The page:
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Archive for Saturday, April 9, 2005

Local child-care industry experiencing turnover

April 9, 2005

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The child-care industry in Lawrence is like a revolving door. As soon as one provider opens for business, another closes.

That turnover compounds a problem for many Lawrence parents: trying to find consistent and reliable care for their youngsters.

"It can be an issue," said Tina Serguson, child-care licensing coordinator for the health department. "Consistency is very important to young children's development. So we do encourage potential providers to consider all of the ways opening a day care is going to impact their lives and making sure this is the right move for their family before opening their doors."

Thirty-eight people obtained new day-care licenses in 2004, according to the Lawrence-Douglas County Health Department's 2004 Annual Report. But 31 licensed homes closed.

Some of the turnover is because day-care providers move and must apply for a new license with a new address, Serguson said.

"I would guess about 20 percent of the change is for that reason," she said. "But that still indicates a good amount of turnover."

The reasons for the turnover vary, said Anna Jenny, executive director of the Douglas County Child Development Assn.

People enter the day-care arena thinking they are going to make a difference in children's lives, she said, but then burn-out and the reality of long hours for relatively low pay set in.

Marietta Winfrey, center, owner of Little Lambs Daycare, center,
reads to, from left, Jackson Nichols, 2, Cassidy Dunn, 1, and
Breckin Younger, 1, during story time. Little Lambs, which is run
from Winfrey's home, looks after 10 children on a daily basis.

Marietta Winfrey, center, owner of Little Lambs Daycare, center, reads to, from left, Jackson Nichols, 2, Cassidy Dunn, 1, and Breckin Younger, 1, during story time. Little Lambs, which is run from Winfrey's home, looks after 10 children on a daily basis.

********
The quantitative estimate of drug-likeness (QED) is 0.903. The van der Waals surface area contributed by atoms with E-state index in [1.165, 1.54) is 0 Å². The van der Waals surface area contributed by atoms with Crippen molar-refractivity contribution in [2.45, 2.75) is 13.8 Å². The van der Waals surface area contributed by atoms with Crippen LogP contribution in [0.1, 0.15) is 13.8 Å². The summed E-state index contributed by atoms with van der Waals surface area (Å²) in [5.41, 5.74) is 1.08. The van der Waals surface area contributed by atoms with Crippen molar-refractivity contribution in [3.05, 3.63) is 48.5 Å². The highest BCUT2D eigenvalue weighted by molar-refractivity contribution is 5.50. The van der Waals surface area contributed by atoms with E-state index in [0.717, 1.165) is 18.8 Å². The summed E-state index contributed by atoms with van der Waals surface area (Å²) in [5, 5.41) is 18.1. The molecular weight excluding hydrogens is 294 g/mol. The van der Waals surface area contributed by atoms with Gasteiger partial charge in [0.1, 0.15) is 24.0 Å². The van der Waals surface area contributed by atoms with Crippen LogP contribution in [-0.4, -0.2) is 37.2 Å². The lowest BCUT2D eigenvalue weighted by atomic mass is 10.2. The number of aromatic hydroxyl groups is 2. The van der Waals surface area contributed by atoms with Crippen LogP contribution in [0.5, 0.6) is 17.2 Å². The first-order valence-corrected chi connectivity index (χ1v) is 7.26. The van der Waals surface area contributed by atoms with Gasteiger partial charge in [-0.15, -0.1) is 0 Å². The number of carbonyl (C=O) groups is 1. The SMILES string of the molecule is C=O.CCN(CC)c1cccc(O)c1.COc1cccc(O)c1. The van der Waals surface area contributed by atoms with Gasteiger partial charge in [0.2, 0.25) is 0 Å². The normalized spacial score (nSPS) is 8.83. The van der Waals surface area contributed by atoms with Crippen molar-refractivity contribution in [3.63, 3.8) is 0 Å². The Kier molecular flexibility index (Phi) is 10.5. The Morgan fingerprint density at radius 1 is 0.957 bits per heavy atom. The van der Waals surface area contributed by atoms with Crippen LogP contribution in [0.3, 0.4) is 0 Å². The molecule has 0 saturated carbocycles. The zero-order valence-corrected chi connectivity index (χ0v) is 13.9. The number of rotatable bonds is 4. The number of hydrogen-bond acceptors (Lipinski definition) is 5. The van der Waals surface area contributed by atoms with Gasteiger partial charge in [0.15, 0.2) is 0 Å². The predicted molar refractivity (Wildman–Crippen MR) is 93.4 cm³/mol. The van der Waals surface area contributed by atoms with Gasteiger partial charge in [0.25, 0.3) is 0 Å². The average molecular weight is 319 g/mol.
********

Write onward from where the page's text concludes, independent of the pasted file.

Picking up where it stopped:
"If they're working 12 to 16 hours a day, it's not fun," Jenny said. "I don't know if there's a problem with turnover per se or even availability of child-care providers. It's a problem with how the profession can be perceived and how people are compensated."

The day-care industry has changed over the years from just baby-sitting to also providing education. And it has become more businesslike and complicated.

Marietta Winfrey, who has provided child care in the Lawrence community for 17 years and owns Little Lambs Daycare, said she thought many people went into the business with good child-development skills but were unprepared for the business aspect.

Day care is a viable profession if someone wants to go into it, Winfrey said, but no one in the profession gets rich, and it can cost a great deal of money to open and keep up with annual costs, such as insurance premiums.




In an effort to educate people interested in opening a day care, the health department holds informational meetings, which also provide a networking opportunity and a way to find support.

"Those opportunities are really important for people getting established," Serguson said. "The ultimate goal is to increase the quality of care to children in Douglas County."






The Lawrence-Douglas County Health Department will hold an informational meeting about registering and licensing family day-care homes.The meeting will be at 6:30 p.m. Monday in Suite B of the health department, 200 Maine.Kansas law requires some day-care providers who offer services at their homes to be registered. That includes day-care providers supervising two children for more than 20 hours a week or if they are taking care of three or more children.No registration or licensing is required if care is being provided by a relative.Contact the health department at 843-3060 for more information.

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